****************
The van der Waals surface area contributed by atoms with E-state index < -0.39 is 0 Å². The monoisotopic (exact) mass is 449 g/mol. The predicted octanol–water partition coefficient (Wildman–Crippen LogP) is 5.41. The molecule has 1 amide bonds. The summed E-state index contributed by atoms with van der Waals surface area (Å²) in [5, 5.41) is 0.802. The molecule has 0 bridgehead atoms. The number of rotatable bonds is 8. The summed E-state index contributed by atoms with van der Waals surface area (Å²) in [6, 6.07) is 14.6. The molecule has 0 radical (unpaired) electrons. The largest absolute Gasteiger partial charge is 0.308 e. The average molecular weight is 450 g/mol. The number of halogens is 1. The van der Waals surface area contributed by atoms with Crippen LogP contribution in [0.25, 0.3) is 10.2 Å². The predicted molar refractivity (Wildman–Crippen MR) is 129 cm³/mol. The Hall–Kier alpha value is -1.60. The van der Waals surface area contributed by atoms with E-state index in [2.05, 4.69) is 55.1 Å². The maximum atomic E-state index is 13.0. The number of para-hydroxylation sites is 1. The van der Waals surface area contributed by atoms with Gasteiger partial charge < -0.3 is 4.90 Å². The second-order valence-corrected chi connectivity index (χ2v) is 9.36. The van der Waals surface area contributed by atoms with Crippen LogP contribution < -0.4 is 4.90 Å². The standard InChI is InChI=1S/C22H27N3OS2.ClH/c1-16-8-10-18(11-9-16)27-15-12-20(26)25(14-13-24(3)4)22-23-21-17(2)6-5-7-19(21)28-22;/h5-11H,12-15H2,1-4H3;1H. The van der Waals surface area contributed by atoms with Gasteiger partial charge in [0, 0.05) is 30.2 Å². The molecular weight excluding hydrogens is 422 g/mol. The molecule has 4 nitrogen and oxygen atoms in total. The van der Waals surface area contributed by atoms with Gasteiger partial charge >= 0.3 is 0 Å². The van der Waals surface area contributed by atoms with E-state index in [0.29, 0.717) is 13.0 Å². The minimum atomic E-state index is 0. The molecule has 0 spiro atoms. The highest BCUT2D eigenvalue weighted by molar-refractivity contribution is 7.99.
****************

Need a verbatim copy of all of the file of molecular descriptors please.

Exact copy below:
The van der Waals surface area contributed by atoms with E-state index < -0.39 is 0 Å². The monoisotopic (exact) mass is 449 g/mol. The predicted octanol–water partition coefficient (Wildman–Crippen LogP) is 5.41. The molecule has 1 amide bonds. The summed E-state index contributed by atoms with van der Waals surface area (Å²) in [5, 5.41) is 0.802. The molecule has 0 bridgehead atoms. The number of rotatable bonds is 8. The summed E-state index contributed by atoms with van der Waals surface area (Å²) in [6, 6.07) is 14.6. The molecule has 0 radical (unpaired) electrons. The largest absolute Gasteiger partial charge is 0.308 e. The average molecular weight is 450 g/mol. The number of halogens is 1. The van der Waals surface area contributed by atoms with Crippen LogP contribution in [0.25, 0.3) is 10.2 Å². The predicted molar refractivity (Wildman–Crippen MR) is 129 cm³/mol. The Hall–Kier alpha value is -1.60. The van der Waals surface area contributed by atoms with E-state index in [2.05, 4.69) is 55.1 Å². The maximum atomic E-state index is 13.0. The number of para-hydroxylation sites is 1. The van der Waals surface area contributed by atoms with Gasteiger partial charge < -0.3 is 4.90 Å². The second-order valence-corrected chi connectivity index (χ2v) is 9.36. The van der Waals surface area contributed by atoms with Crippen LogP contribution < -0.4 is 4.90 Å². The standard InChI is InChI=1S/C22H27N3OS2.ClH/c1-16-8-10-18(11-9-16)27-15-12-20(26)25(14-13-24(3)4)22-23-21-17(2)6-5-7-19(21)28-22;/h5-11H,12-15H2,1-4H3;1H. The van der Waals surface area contributed by atoms with Gasteiger partial charge in [0, 0.05) is 30.2 Å². The molecular weight excluding hydrogens is 422 g/mol. The molecule has 4 nitrogen and oxygen atoms in total. The van der Waals surface area contributed by atoms with Gasteiger partial charge >= 0.3 is 0 Å². The van der Waals surface area contributed by atoms with E-state index in [0.29, 0.717) is 13.0 Å². The minimum atomic E-state index is 0. The molecule has 0 spiro atoms. The highest BCUT2D eigenvalue weighted by molar-refractivity contribution is 7.99.